The difference between these two equally serious behaviors is a matter of degree. Bullying involves the articulation of a physical, verbal or Internet threat by one person (or group of people) against another. As soon as that threat crosses into the sphere of actual physical violence, unwanted sexual contact, vandalism and so on, making the victim often fearful of attending school or the workplace, it becomes a matter of harassment.
A recent survey determined that the most common form of online bullying among students involves text messages. Nine percent of respondents said they had been the subject of a mean message of this kind, as compared to 12% reporting being bullied in person and eight percent being bullied online via Facebook, Myspace and so on.
In 2004, 5.4 percent of high school students reported staying home at least one day a month from school, because they feared for their safety at school because of bullying or harassment. At that time, 30% of teens were estimated to be victims of bullying. In 2011, that media has gone down overall to about 20% according to some studies, suggesting that increase teacher, parent and media awareness has helped push down the overall average.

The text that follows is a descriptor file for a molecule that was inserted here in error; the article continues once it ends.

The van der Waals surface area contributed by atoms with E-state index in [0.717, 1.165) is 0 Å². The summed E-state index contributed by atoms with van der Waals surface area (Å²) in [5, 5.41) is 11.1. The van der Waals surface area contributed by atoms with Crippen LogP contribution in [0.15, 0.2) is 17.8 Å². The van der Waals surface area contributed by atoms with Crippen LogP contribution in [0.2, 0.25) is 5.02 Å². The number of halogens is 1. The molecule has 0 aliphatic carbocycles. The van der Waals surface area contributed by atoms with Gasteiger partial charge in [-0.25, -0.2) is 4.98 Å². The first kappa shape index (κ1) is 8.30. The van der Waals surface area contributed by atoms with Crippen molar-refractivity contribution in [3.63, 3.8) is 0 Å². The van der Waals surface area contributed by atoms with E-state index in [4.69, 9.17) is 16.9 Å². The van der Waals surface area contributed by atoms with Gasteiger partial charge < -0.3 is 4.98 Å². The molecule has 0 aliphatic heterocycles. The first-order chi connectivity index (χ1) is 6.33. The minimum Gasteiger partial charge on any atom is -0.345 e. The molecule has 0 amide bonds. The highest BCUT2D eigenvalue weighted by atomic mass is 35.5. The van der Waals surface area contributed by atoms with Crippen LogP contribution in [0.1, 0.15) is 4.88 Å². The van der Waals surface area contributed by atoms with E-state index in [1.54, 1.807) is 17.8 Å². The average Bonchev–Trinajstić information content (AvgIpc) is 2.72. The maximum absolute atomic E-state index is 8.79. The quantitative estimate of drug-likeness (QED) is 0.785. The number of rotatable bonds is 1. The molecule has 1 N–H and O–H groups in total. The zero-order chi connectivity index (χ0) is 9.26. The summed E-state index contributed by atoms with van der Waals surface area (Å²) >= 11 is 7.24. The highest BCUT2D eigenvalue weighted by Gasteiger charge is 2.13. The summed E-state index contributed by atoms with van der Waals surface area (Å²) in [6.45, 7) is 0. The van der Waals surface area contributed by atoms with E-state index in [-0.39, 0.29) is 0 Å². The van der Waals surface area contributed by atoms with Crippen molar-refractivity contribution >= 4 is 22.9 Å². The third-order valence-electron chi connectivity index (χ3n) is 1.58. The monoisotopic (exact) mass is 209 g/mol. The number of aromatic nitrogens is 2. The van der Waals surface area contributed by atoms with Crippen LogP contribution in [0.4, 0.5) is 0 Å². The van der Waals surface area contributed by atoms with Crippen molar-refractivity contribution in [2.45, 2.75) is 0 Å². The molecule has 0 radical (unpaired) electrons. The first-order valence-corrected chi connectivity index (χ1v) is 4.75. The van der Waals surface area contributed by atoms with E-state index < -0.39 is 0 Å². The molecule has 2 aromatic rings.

On the other hand, a 2011 study of teens in England found the rate to be alarmingly higher. A full third of teenagers are now being bullied online in some form, documented by the largest ever such study in the United Kingdom.
Another telling detail of the UK study, common to most if not all such surveys, is that more than a quarter of the 38% who reported being the victim of online bullying chose not to report it. Close to half of the 1,512 respondents also said they felt that current efforts to reign in cyber bullying were inadequate. Part of the problem is that it is easy for teens to circumvent so-called control mechanisms. Even the head of Facebook in England was forced to admit that her 12-year-old son had an account on the service, which technically is not allowed to be used by anyone under the age of 13.